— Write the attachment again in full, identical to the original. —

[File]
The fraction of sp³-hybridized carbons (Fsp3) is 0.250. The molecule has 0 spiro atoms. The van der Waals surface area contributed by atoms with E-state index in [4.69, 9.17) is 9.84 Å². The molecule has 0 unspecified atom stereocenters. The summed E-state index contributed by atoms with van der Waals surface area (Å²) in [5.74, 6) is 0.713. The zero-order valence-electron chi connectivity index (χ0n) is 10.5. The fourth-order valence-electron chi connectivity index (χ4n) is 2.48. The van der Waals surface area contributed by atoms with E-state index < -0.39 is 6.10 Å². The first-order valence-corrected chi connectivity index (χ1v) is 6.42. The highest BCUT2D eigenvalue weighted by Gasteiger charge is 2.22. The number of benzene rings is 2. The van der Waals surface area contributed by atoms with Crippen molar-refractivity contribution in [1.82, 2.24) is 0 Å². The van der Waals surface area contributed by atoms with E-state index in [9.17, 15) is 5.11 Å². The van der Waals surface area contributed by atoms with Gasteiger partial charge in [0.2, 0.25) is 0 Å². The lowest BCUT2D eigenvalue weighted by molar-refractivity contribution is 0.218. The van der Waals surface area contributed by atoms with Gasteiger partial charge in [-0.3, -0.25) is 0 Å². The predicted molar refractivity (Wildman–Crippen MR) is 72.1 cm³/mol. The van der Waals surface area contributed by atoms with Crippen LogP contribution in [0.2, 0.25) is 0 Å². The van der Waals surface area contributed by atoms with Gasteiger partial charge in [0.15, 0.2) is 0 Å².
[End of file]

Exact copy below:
The fraction of sp³-hybridized carbons (Fsp3) is 0.250. The molecule has 0 spiro atoms. The van der Waals surface area contributed by atoms with E-state index in [4.69, 9.17) is 9.84 Å². The molecule has 0 unspecified atom stereocenters. The summed E-state index contributed by atoms with van der Waals surface area (Å²) in [5.74, 6) is 0.713. The zero-order valence-electron chi connectivity index (χ0n) is 10.5. The fourth-order valence-electron chi connectivity index (χ4n) is 2.48. The van der Waals surface area contributed by atoms with E-state index < -0.39 is 6.10 Å². The first-order valence-corrected chi connectivity index (χ1v) is 6.42. The highest BCUT2D eigenvalue weighted by Gasteiger charge is 2.22. The number of benzene rings is 2. The van der Waals surface area contributed by atoms with Crippen molar-refractivity contribution in [1.82, 2.24) is 0 Å². The van der Waals surface area contributed by atoms with E-state index in [9.17, 15) is 5.11 Å². The van der Waals surface area contributed by atoms with Gasteiger partial charge in [0.2, 0.25) is 0 Å². The lowest BCUT2D eigenvalue weighted by molar-refractivity contribution is 0.218. The van der Waals surface area contributed by atoms with Gasteiger partial charge in [-0.3, -0.25) is 0 Å². The predicted molar refractivity (Wildman–Crippen MR) is 72.1 cm³/mol. The van der Waals surface area contributed by atoms with Crippen LogP contribution in [0.2, 0.25) is 0 Å². The van der Waals surface area contributed by atoms with Gasteiger partial charge in [0.15, 0.2) is 0 Å².